Malls Bet on MindSmack's FastMall App to Draw Shoppers Back
Foot traffic at U.S. malls has dropped each of the past three holiday seasons, according to retail intelligence firm ShopperTrak. Reason: People are doing more shopping online. To bolster mall sales, a new group of mobile startups, such as New York’s MindSmack, are developing indoor-mapping applications to entice shoppers.
President and Chief Executive Sam Feuer founded MindSmack in 1999 as an online advertising designer. In January, the 40-employee company launched its first iPhone application, called FastMall, which offers turn-by-turn navigation to any store, restroom, or eatery in nearly 900 malls in 24 countries. The free app has been downloaded more than 500,000 times, and MindSmack recently launched a version for Android phones.
With the number of downloads growing 25 percent each month, the 33-year-old Feuer plans to launch an advertising platform underneath FastMall’s maps early this year. The technology will let retailers display promotions on the maps to drive shoppers to stores. In addition, the application will bundle data on which stores users visit with demographic information they enter when they register, including their ages, genders, and zip codes. MindSmack plans to sell the aggregate data to mall owners, retailers, and potential advertisers.
Feuer is forecasting revenue to increase to $5.5 million in 2011, from $3.7 million in 2010, driven largely by advertising on FastMall. Feuer spoke recently with Bloomberg.com contributor Antone Gonsalves about his plans to meld advertising with indoor mapping and how he will satisfy clients’ information needs while also protecting user privacy. Edited excerpts of their conversation follow.
Antone Gonsalves: Indoor-mapping services on mobile phones are so new that everyone in the market is a pioneer. What do you see as potential moneymakers?
Sam Feuer: Our thing is this advertising platform, which is really where we believe stores, retailers, [and] brands will pay to offer deals, coupons, [and] information on the maps themselves. Not only stores in the mall but outside as well. We’re working on mapping Rodeo Drive [in Beverly Hills], the Las Vegas Strip, Newbury Street in Boston, the Santa Monica [Calif.] Pier.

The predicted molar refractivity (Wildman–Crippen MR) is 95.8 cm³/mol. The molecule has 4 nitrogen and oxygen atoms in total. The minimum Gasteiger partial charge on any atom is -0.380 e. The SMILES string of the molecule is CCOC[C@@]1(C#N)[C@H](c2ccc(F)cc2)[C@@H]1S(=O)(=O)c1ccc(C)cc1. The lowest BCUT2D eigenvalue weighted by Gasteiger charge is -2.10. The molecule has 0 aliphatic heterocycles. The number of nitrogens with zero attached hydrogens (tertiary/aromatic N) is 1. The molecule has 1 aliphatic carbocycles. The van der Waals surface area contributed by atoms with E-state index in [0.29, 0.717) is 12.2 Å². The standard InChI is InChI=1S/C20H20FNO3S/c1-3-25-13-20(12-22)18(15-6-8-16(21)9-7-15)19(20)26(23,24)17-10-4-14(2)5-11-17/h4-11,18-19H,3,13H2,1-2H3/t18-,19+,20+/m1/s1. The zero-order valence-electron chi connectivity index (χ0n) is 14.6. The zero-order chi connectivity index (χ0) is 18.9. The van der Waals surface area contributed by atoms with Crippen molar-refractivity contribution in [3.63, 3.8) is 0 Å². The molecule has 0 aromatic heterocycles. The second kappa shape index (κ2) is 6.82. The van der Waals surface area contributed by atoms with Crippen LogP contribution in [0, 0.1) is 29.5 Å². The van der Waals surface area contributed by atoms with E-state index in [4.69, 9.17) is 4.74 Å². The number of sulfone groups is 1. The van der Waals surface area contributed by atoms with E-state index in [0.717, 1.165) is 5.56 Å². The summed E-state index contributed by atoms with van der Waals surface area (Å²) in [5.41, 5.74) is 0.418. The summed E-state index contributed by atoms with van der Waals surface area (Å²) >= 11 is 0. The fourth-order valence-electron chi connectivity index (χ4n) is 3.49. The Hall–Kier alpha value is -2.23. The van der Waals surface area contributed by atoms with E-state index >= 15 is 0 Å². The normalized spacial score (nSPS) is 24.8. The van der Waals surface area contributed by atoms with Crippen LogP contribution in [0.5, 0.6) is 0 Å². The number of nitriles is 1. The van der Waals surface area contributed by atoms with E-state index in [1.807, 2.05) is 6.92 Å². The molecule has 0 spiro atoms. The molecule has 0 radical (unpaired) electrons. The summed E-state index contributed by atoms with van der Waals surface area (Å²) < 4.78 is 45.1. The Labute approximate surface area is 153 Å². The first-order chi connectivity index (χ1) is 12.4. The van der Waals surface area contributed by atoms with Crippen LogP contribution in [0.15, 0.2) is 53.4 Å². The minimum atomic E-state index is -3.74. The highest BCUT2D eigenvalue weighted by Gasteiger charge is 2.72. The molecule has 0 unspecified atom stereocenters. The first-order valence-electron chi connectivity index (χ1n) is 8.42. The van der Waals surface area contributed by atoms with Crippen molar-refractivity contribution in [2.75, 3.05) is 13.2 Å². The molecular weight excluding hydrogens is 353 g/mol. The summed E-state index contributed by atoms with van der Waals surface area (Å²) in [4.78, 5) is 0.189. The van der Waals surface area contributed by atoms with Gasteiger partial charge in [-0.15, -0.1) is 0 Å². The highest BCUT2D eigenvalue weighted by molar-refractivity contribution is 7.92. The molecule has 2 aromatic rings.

The user will open up the map and see a logo for X store. It could be the Gap logo, for example. And then next to the Gap’s logo they’ll see a deal icon that, when tapped, will showcase a deal or information or coupon code that can be shown to a cashier. There’s a huge amount of metrics that we’re capturing here that’s never been captured before. We know what routes people take at a given mall, so we can send this data to the mall owner, to the retailer, to the advertiser.
Q: Are you concerned that Google could one day expand its mapping service into the inside of malls and put you out of business?
A: We’ve led the pack. There’s always got to be a leader and then followers. Still, Google is Google, and if Google wants to build what we’ve built, then I’m sure they can do so. But they haven’t yet, and I have the patents on navigating the way that we’ve done it, without a signal, without Wi-Fi, without GPS. We’ve patented the entire process.
Q: If indoor mapping becomes a lucrative market, do you see yourself as a takeover target?
A: I definitely do. We’ve already been contacted by many companies about data, just to use the data that we have, and we’re debating what to do with it. I’m not sure if I want to license the data to different companies or not. We’re sort of working out those details.
Q: So after spending $1.5 million of your own money over the past two years, you believe it’s time to bring in investors?
A: It’s a no-brainer. I don’t have the world working for me, and we can continue to hire, and we are, but this is something that could live on and should live on everyone’s device.
Q: Mobile applications like yours raise serious privacy issues, since you will be tracking people’s activities and sending the data to advertisers, retailers, and other third-party companies. How do you plan to address these issues?
A: We’re selling that information to the retailer to enhance everyone’s experience that’s involved. The user will have to opt in. Once we get to that point that we’re offering deals on the map, we’re going to be asking users to sign up, so they get not only a deal, but a deal that means something to them. That’s the winner, and people will sign up in droves.
Q: Do you support the U.S. Federal Trade Commission’s recommendation for a do-not- track option for everyone using the Web?
A: I haven’t thought that much about it, but whatever the government decides is legal, then we’re going to go along with it, obviously. If I’m mobile and I choose that it’s O.K. [to be tracked], then why can’t I track [that] person? Really, people want to be tracked. Anyone who’s using these applications, they actually want to be tracked in some way. They want to see information that means something to them. We have to have a defined structure of seeing ads we care about, and I think that’s going to make everybody’s life better, not worse. But it still needs to be handled in a professional way.
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